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Esther 3:7-15 In the first month, which is the month of Nisan, in the twelfth year of King Ahasuerus, they cast Pur (that is, the lot), before Haman to determine the day and the month, until it fell on the twelfth month, which is the month of Adar. (8) Then Haman said to King Ahasuerus, "There is a certain people scattered and dispersed among the people in all the provinces of your kingdom; their laws are different from all other people's, and they do not keep the king's laws. Therefore it is not fitting for the king to let them remain. (9) If it pleases the king, let a decree be written that they be destroyed, and I will pay ten thousand talents of silver into the hands of those who do the work, to bring it into the king's treasuries." (10) So the king took his signet ring from his hand and gave it to Haman, the son of Hammedatha the Agagite, the enemy of the Jews. (11) And the king said to Haman, "The money and the people are given to you, to do with them as seems good to you." (12) Then the king's scribes were called on the thirteenth day of the first month, and a decree was written according to all that Haman commanded; to the king's satraps, to the governors who were over each province, to the officials of all people, to every province according to its script, and to every people in their language. In the name of King Ahasuerus it was written, and sealed with the king's signet ring. (13) And the letters were sent by couriers into all the king's provinces, to destroy, to kill, and to annihilate all the Jews, both young and old, little children and women, in one day, on the thirteenth day of the twelfth month, which is the month of Adar, and to plunder their possessions. (14) A copy of the document was to be issued as law in every province, being published for all people, that they should be ready for that day. (15) The couriers went out, hastened by the king's command; and the decree was proclaimed in Shushan the citadel. So the king and Haman sat down to drink, but the city of Shushan was perplexed.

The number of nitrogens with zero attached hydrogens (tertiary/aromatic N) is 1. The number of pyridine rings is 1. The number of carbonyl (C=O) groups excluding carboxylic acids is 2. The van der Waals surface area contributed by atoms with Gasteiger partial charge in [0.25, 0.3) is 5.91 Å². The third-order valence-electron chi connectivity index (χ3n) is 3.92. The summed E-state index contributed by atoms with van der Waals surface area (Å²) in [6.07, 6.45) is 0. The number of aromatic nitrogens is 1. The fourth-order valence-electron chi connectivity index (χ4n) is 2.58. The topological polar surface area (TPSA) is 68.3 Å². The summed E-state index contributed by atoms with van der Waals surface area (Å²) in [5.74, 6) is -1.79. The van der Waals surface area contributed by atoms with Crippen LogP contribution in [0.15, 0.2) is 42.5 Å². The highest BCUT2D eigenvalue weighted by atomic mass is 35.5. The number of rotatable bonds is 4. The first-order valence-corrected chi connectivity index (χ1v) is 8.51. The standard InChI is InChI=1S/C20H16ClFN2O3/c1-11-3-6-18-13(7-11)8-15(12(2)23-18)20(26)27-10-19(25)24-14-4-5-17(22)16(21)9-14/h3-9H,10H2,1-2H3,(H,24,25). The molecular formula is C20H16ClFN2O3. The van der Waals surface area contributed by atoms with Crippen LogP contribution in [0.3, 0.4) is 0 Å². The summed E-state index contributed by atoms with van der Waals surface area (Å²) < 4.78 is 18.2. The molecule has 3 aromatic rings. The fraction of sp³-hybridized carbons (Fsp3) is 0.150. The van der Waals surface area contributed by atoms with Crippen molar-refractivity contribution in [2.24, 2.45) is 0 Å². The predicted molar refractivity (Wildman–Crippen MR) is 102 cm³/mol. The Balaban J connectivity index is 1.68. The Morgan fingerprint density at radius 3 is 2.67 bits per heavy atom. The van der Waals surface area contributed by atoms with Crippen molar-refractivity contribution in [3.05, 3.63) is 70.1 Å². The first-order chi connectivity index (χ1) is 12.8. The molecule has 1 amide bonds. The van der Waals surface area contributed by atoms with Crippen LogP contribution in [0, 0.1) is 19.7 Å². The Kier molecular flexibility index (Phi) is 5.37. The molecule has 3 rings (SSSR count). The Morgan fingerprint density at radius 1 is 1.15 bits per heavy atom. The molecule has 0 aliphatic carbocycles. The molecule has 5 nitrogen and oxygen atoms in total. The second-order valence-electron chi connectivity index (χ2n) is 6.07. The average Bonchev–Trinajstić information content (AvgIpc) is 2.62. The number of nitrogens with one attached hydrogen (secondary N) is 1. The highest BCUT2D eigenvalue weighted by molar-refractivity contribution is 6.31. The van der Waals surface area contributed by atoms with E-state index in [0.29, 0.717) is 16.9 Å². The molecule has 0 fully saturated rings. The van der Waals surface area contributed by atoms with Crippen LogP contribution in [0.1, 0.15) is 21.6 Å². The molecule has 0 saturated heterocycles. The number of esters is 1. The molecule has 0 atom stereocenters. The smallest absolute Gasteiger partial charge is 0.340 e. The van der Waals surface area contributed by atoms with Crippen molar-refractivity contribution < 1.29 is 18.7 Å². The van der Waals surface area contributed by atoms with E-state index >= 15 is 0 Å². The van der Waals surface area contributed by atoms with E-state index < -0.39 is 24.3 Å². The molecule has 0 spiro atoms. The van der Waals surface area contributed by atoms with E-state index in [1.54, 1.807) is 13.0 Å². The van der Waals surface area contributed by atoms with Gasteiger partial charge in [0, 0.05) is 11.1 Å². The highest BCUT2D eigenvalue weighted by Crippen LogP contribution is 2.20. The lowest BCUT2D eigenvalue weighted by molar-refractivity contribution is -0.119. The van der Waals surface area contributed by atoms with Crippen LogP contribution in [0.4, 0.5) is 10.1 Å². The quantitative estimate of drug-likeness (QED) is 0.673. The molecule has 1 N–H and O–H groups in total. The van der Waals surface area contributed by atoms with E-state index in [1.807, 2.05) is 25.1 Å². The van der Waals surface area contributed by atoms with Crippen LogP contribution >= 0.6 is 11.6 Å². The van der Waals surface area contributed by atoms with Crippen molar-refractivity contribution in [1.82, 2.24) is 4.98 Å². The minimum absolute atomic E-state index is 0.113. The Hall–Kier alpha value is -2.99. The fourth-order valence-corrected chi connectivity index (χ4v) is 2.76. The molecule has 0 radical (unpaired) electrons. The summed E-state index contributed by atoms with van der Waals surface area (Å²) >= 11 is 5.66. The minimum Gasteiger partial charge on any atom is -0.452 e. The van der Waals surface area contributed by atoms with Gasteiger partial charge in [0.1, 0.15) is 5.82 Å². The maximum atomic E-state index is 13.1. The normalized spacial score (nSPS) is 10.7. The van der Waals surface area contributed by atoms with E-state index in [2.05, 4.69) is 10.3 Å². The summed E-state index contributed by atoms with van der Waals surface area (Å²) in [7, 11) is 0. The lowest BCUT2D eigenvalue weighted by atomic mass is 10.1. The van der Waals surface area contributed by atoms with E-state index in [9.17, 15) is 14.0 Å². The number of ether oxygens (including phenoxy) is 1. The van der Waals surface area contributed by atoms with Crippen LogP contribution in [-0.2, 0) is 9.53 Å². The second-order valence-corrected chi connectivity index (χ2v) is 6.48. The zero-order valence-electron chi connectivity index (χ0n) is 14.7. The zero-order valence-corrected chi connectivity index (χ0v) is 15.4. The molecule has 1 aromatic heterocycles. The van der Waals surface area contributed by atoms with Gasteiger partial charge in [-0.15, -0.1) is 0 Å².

In this passage of Scripture, Haman begins to implement his evil plan to destroy the Jews. His first step is to underhandedly get the king on side. Like Haman, the king is at this stage completely unaware of the relationship between his queen and the Jews. And so an edict is sent out throughout the empire announcing the date that the Jews will be destroyed.
Verse 7: At the beginning of the year, Haman had lots cast before him to determine the luckiest time of year to mount his attack against the Jews. Casting lots was a common method to settle issues in the ancient world. (See Jonah 1:7; Matthew 27:35.) The practice is supported by Scripture (see Numbers 26:55; Proverbs 16:33) and was resorted to by men of God including Joshua (Joshua 14:2) and the apostles (Acts 1:23-26). When Haman cast lots, it indicated the twelfth month, so he had to wait almost a year.
Verses 8-9: Haman approached the king with a proposition for the extermination of the Jews in the Persian kingdom. Despite being scattered throughout an alien society, the Jews had maintained their own laws and consequently their national identity.
Haman accused them of disrespecting the king's laws, and therefore worthy of annihilation. He then requested a decree authorising their destruction, and promised to pay 10,000 talents of silver - an extraordinary fortune - into the kings treasuries to fund the campaign.
Verses 10-11: Without questioning Haman as to his motives or making inquiries as to the truth of his accusations, Ahasuerus simply gave him the go-ahead. To ensure that there would be no hindrances to the plan, the king gave Haman his signet ring (or possibly the royal seal) with which he would be able to exercise all the power and authority of the king.
Verses 12-15: The purpose of the decree was to destroy all Jews in the Persian kingdom. To clarify that there should be no exceptions, the decree specifically spelled out that it included "young and old, little children and women." The destruction was to be completed in one day on the thirteenth day of the twelfth month.
The date the edict was issued was significant because it happened to be the day before the Passover lamb was to be slain (see Exodus 12:1-6). The edict was issued in all the languages of the empire and taken quickly by couriers to all the provinces. Having despatched their death warrant, Ahasuerus and Haman drank together in smug satisfaction, but the city of Shushan was thrown into confusion.
Why did Haman cast lots in determining when to eradicate the Jews?
What was Haman's proposition to the king?
What do you think was the king's motive in letting Haman do what he wanted?
Having signed the death warrant for thousands of innocent people, Ahasuerus and Haman relaxed over wine. What does that tell you about them?
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